"Bad facts make bad laws." FZ

  15. #290
    Mr. Cellophane RainmanP's Avatar
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    Rode this morning for the first time with the 54 LED taillight on bright. A cyclist I have seen numerous times on my commute, who has always blown by me, pulled up beside me and commented that that was one heck of a taillight. I guess it makes an impression.

    FWIW, I allowed the battery to run down to see how much run time I got. With a 35W halogen headlight, ~3 amps, and the .61-.62 amp taillight I got about 1 hr 25 min run time on my 7 AH battery. A new battery might do better. The battery was a takeout from an emergency light system or security system that, having been replaced in normal preventive maintenance schedule.

    Here is a pic of 3 taillight options. The two horizontal lights on the left are on a bracket on my primary commuter. They are two 8-LED truck/trailer marker lights with reflective lenses. I have previously posted a pick of these lights with flash to demonstrate the reflectivity. Cost either $5 or $7 each. The draw about .035 amp each or .07 amp total. The small round light between them is not mounted on the bike but just hung in place for comparison. It is a NiteRider LED taillight shown here in steady mode. Quite bright; cost about $60. The large round light on the right is the 54 LED truck brake/turn/tail light in bright mode. Cost about $25, plus $5 bracket. The NiteRider and the large brake light seem about equal here in brightness, but the 54 LED is far more visible in practice due to overwhelming numbers. It draws .62-.62 amps. I like both homemade setups. I will be putting the small NiteRider light on one of my road bikes for early morning group rides.

    Edited to correct the approximate price of the red 54-LED light.
    Last edited by RainmanP; 08-30-04 at 05:37 PM.
    If it ain't broke, mess with it anyway!

  16. #291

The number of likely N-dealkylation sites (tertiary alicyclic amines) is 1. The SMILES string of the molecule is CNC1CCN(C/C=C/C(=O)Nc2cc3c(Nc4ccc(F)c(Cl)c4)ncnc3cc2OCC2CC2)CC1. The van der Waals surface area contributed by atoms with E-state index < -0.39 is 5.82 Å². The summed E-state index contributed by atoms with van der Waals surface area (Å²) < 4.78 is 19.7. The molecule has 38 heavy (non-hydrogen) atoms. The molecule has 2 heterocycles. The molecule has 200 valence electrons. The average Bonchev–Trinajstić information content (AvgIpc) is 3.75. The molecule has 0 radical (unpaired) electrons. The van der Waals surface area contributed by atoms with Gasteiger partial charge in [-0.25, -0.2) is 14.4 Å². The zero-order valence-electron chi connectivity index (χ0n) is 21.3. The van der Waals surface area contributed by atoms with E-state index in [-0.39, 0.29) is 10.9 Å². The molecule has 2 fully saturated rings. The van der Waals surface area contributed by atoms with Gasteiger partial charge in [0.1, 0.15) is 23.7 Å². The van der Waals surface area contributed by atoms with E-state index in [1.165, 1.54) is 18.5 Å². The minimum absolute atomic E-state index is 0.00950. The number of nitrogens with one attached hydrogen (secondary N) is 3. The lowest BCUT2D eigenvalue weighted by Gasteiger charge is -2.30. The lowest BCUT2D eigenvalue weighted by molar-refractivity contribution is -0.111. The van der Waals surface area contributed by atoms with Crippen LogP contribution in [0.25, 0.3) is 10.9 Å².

Nameless Serbaside's Avatar
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    Don't they still make light genorators that use your rear wheel to create electrity

  17. #292
    Mr. Cellophane RainmanP's Avatar
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    Yes. I have a very good one wheel driven dynamo, actually I used it on my front wheel. Personally, I find 2.4-3 watt light a dynamo can power insufficient for my 9-mile commute in the dark every morning year round. Others may be satisfied with it. I am not. I like 35 watts of light and would go for 50, but battery size starts to get out of hand. I don't have a problem with a battery up to 9 lbs, but I don't want anything larger.
    If it ain't broke, mess with it anyway!

  18. #293
    Senior Member randya's Avatar
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    I find a good, focused-beam 2.4 or 3.0 watt dynamo lamp w/ a halogen bulb sufficient for all my night cycling needs, no batteried ever required, and today's systems include standlights so your lights stay on even when stopped. That and a lot of reflectors and retro-reflective tape. I get my lighting systems online from Peter White Cycles, and my reflective tape online from Identi-tape. I get bulbs for older Union dynamo lamps from Reflectalite. All three companies offer superior service and delivery times.

    http://www.peterwhitecycles.com/lightingsystems.htm
    http://www.identi-tape.com/safetyonetwo.htm
    http://www.identi-tape.com/hi-intensity.htm
    http://www.reflectalite.com/halogenpage.html

    To paraphrase an old Frank Zappa line from 200 Motels: "more than a mouthful is wasted". 3.0 watts is a mouthful; beyond that, you're falling victim to the great American tradition of "bigger is better", IMO.


  19. #294
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    Quote Originally Posted by randya
    3.0 watts is a mouthful; beyond that, you're falling victim to the great American tradition of "bigger is better", IMO.
    hmmm....there's a reason why motor vehicles have a uniform color, size, and brightness. Until bicycles match that standard of visibility, survivalists like myself are gonna go our own way.

    In Rainman's example, guess which light will be spotted first? In fact at first blush, I thought the 54LED light was a truck that was ahead of the bike.

    Rainman,
    I posted to the Science forum...about hooking in 12V stuff to a 18V battery and got a resounding set of replies about a simple potentiometer (it's a screw that you turn to get the voltage down).

  20. #295
    Senior Member randya's Avatar
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    Quote Originally Posted by vrkelley